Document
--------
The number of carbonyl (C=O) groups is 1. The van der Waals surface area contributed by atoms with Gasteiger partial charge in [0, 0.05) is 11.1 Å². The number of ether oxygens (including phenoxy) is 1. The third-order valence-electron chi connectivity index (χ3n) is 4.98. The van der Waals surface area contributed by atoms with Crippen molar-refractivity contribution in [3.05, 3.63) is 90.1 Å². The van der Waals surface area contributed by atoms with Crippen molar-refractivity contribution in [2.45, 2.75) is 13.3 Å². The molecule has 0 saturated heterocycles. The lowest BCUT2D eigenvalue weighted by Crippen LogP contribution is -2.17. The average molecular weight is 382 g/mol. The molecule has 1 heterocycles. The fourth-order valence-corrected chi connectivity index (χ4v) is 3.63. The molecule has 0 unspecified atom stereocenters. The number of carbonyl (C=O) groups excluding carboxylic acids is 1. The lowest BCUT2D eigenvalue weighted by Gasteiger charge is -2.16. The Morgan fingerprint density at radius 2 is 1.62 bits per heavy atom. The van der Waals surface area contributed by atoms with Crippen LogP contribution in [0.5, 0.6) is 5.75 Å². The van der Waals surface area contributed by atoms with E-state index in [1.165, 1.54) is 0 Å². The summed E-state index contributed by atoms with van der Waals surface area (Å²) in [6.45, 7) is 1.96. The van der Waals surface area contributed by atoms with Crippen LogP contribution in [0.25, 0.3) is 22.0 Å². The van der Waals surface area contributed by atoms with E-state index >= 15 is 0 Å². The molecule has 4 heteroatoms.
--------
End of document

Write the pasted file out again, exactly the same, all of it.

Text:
The number of carbonyl (C=O) groups is 1. The van der Waals surface area contributed by atoms with Gasteiger partial charge in [0, 0.05) is 11.1 Å². The number of ether oxygens (including phenoxy) is 1. The third-order valence-electron chi connectivity index (χ3n) is 4.98. The van der Waals surface area contributed by atoms with Crippen molar-refractivity contribution in [3.05, 3.63) is 90.1 Å². The van der Waals surface area contributed by atoms with Crippen molar-refractivity contribution in [2.45, 2.75) is 13.3 Å². The molecule has 0 saturated heterocycles. The lowest BCUT2D eigenvalue weighted by Crippen LogP contribution is -2.17. The average molecular weight is 382 g/mol. The molecule has 1 heterocycles. The fourth-order valence-corrected chi connectivity index (χ4v) is 3.63. The molecule has 0 unspecified atom stereocenters. The number of carbonyl (C=O) groups excluding carboxylic acids is 1. The lowest BCUT2D eigenvalue weighted by Gasteiger charge is -2.16. The Morgan fingerprint density at radius 2 is 1.62 bits per heavy atom. The van der Waals surface area contributed by atoms with Crippen LogP contribution in [0.5, 0.6) is 5.75 Å². The van der Waals surface area contributed by atoms with E-state index in [1.165, 1.54) is 0 Å². The summed E-state index contributed by atoms with van der Waals surface area (Å²) in [6.45, 7) is 1.96. The van der Waals surface area contributed by atoms with Crippen LogP contribution in [0.25, 0.3) is 22.0 Å². The van der Waals surface area contributed by atoms with E-state index >= 15 is 0 Å². The molecule has 4 heteroatoms.